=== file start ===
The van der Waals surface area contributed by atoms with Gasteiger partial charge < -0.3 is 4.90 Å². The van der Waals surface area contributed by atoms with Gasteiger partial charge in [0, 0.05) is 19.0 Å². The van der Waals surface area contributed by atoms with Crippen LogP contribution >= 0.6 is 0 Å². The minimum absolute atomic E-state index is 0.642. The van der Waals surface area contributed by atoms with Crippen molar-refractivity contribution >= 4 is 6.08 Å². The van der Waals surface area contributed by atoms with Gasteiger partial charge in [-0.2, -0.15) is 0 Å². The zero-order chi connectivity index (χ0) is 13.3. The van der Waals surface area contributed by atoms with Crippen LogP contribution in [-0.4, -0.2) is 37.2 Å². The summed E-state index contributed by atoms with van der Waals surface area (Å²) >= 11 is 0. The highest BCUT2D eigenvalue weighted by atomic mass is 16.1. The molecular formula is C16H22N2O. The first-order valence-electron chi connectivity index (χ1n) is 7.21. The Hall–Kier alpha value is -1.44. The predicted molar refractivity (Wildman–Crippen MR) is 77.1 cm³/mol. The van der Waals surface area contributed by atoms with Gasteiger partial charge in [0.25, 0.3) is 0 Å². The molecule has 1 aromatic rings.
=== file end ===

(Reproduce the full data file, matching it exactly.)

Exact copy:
The van der Waals surface area contributed by atoms with Gasteiger partial charge < -0.3 is 4.90 Å². The van der Waals surface area contributed by atoms with Gasteiger partial charge in [0, 0.05) is 19.0 Å². The van der Waals surface area contributed by atoms with Crippen LogP contribution >= 0.6 is 0 Å². The minimum absolute atomic E-state index is 0.642. The van der Waals surface area contributed by atoms with Crippen molar-refractivity contribution >= 4 is 6.08 Å². The van der Waals surface area contributed by atoms with Gasteiger partial charge in [-0.2, -0.15) is 0 Å². The zero-order chi connectivity index (χ0) is 13.3. The van der Waals surface area contributed by atoms with Crippen LogP contribution in [-0.4, -0.2) is 37.2 Å². The summed E-state index contributed by atoms with van der Waals surface area (Å²) >= 11 is 0. The highest BCUT2D eigenvalue weighted by atomic mass is 16.1. The molecular formula is C16H22N2O. The first-order valence-electron chi connectivity index (χ1n) is 7.21. The Hall–Kier alpha value is -1.44. The predicted molar refractivity (Wildman–Crippen MR) is 77.1 cm³/mol. The van der Waals surface area contributed by atoms with Gasteiger partial charge in [0.25, 0.3) is 0 Å². The molecule has 1 aromatic rings.